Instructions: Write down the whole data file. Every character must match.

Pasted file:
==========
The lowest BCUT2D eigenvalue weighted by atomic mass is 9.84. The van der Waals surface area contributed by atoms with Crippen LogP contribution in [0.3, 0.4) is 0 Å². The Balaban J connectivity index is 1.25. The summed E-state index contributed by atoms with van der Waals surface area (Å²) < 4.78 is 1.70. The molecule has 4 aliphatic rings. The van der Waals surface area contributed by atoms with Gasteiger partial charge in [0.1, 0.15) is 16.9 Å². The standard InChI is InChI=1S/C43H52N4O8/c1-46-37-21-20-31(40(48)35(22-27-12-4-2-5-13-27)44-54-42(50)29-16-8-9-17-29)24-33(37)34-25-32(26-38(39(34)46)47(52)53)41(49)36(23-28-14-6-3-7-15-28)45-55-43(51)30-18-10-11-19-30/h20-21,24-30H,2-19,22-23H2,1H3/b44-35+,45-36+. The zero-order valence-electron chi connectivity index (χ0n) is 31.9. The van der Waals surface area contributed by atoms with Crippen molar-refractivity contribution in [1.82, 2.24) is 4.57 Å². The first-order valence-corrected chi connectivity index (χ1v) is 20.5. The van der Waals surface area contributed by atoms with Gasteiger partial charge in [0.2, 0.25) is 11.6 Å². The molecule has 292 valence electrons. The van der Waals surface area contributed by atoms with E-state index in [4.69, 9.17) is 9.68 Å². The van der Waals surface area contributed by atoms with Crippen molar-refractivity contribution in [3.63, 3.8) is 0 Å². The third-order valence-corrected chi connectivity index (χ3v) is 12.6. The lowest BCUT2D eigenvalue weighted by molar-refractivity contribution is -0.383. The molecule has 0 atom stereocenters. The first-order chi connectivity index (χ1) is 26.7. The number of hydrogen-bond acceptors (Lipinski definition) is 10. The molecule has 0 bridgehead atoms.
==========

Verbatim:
The lowest BCUT2D eigenvalue weighted by atomic mass is 9.84. The van der Waals surface area contributed by atoms with Crippen LogP contribution in [0.3, 0.4) is 0 Å². The Balaban J connectivity index is 1.25. The summed E-state index contributed by atoms with van der Waals surface area (Å²) < 4.78 is 1.70. The molecule has 4 aliphatic rings. The van der Waals surface area contributed by atoms with Gasteiger partial charge in [0.1, 0.15) is 16.9 Å². The standard InChI is InChI=1S/C43H52N4O8/c1-46-37-21-20-31(40(48)35(22-27-12-4-2-5-13-27)44-54-42(50)29-16-8-9-17-29)24-33(37)34-25-32(26-38(39(34)46)47(52)53)41(49)36(23-28-14-6-3-7-15-28)45-55-43(51)30-18-10-11-19-30/h20-21,24-30H,2-19,22-23H2,1H3/b44-35+,45-36+. The zero-order valence-electron chi connectivity index (χ0n) is 31.9. The van der Waals surface area contributed by atoms with Crippen molar-refractivity contribution in [1.82, 2.24) is 4.57 Å². The first-order valence-corrected chi connectivity index (χ1v) is 20.5. The van der Waals surface area contributed by atoms with Gasteiger partial charge in [0.2, 0.25) is 11.6 Å². The molecule has 292 valence electrons. The van der Waals surface area contributed by atoms with E-state index in [4.69, 9.17) is 9.68 Å². The van der Waals surface area contributed by atoms with Crippen molar-refractivity contribution in [3.63, 3.8) is 0 Å². The third-order valence-corrected chi connectivity index (χ3v) is 12.6. The lowest BCUT2D eigenvalue weighted by molar-refractivity contribution is -0.383. The molecule has 0 atom stereocenters. The first-order chi connectivity index (χ1) is 26.7. The number of hydrogen-bond acceptors (Lipinski definition) is 10. The molecule has 0 bridgehead atoms.